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Sebastian Vettel Poised to Replace Michael Schumacher as Formula 1's New King

Craig ChristopherAnalyst IMay 8, 2011

Some helpful words for Vettel from the old master?
Some helpful words for Vettel from the old master?Mark Thompson/Getty Images

There has been a changing of the guard at the top of the Formula 1 tree. The old king has been usurped and we are beginning to see the rise of a potential new king from the free-for-all that has been the way of F1 for the past six years.

The kings, in this case, are Sebastian Vettel and Michael Schumacher. Both German’s, the former was only 4 when the latter—a childhood hero, along with Michael Jordan and, disturbingly, Michael Jackson—drove his first Grand Prix.

Schumacher dominated F1 between 2000 and 2004 and amassed five consecutive world championships to bring his total to seven. He established himself as one of the best drivers the sport has ever seen—some would go as far as to argue that he is the best.

Since his last championship and eventual departure from F1 at the end of the 2006 season, there has been no heir apparent. The championships have been scattered between five drivers and five teams, but all maybe about to change.

Vettel won—some would say stole—the 2010 championship with a last race victory in Abu Dhabi, but it was a result that belied just how superior the combination of he and the outstanding Red Bull RB6 really was.

A number of very silly mistakes almost cost him what should have been a comfortable championship victory. The unnecessary collision with Mark Webber in Turkey last year—despite what Christian Horner and Helmut Marko thought of the incident—followed by the safety car penalty in Hungary  cost him plenty of points.

The ridiculous collision with Jenson Button in Belgium and some very bad starts, in which he was too focused on countering other drivers instead of getting to the corner first, made his job even harder.

This year, however, everything has changed.

Vettel is focused, the car is all but untouchable in both qualifying and race trim and—even though it’s very early in the season—all of the signs are pointing to another successful season for Red Bull and perhaps the beginnings of a dynasty.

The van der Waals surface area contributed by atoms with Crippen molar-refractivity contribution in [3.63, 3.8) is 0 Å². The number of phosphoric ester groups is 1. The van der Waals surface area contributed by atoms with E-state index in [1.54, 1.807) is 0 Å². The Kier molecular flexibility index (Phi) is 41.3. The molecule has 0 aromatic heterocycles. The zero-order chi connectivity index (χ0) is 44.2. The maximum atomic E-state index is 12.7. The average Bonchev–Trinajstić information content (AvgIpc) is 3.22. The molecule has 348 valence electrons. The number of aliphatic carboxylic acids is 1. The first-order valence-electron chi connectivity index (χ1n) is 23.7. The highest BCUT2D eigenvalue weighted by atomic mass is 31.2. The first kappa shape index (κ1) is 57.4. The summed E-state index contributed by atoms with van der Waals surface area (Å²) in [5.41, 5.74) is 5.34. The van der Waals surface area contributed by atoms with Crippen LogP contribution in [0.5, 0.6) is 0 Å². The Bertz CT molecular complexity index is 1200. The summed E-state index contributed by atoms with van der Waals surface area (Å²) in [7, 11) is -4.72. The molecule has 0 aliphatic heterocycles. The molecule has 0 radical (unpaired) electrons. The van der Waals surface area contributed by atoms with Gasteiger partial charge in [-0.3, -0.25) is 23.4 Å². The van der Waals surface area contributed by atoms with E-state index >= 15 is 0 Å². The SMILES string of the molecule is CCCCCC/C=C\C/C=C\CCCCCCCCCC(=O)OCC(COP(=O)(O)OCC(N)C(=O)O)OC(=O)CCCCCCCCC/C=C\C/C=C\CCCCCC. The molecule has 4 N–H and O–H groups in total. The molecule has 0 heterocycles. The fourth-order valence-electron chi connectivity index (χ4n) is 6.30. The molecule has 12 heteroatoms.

He has dominated every race weekend and was beaten only by a superior tyre strategy in China. It is difficult to see how he can be beaten, save for another strategy blunder or mechanical failure.

The old bull’s return to racing, by way of contrast, is a horror story. The romantic notion of Germany’s best ever driver in the country’s premier motoring marque is irresistible from a marketing perspective. At least it would have seemed so before the ugly reality was revealed.

Far from taking what was a championship winning car (sort of) to glory and picking up his career where he left off, his return has been a bitter disappointment.

He has been unable to drive the sort of improvement that he saw during his time at Ferrari and languishes in a car that is in a fight to be fourth best on the grid.

We saw some glimpses n the old Schumacher on occasion last year, albeit the ugly side of the old Schumacher, the one who ran drivers off the road. He came perilously close to smearing his old teammate, Rubens Barrichello, along the wall in Hungary.

Once, drivers feared challenging Schumacher for a corner. He had a hard earned reputation for running other drivers off the road or simply ramming them—often without damaging his car. Now cars pass him with impunity, often banging wheels and squeezing him off the road.

In short, he is slow and timid. A spent force in Formula 1.

Worse still, he is damaging his legacy and reputation. His demise is embarrassing, almost difficult to watch—unless, of course, you s were a supporter of any other team that Ferrari during those glory days.

Despite his insistence that he will see out his full three-year contract, if his current form persists and he continues languishing far behind his younger teammate, Nico Rosberg (Schumacher finished higher then Rosberg in only five of 19 races—three of which were as a result of retirements), Schumacher may find himself facing the ignominious prospect of being fired.

That would be a terrible way to end his career but, just maybe, as a saving grace he’ll be able to tell his kids that he raced with a new legend in the form of a young German who he once inspired. Time will tell.

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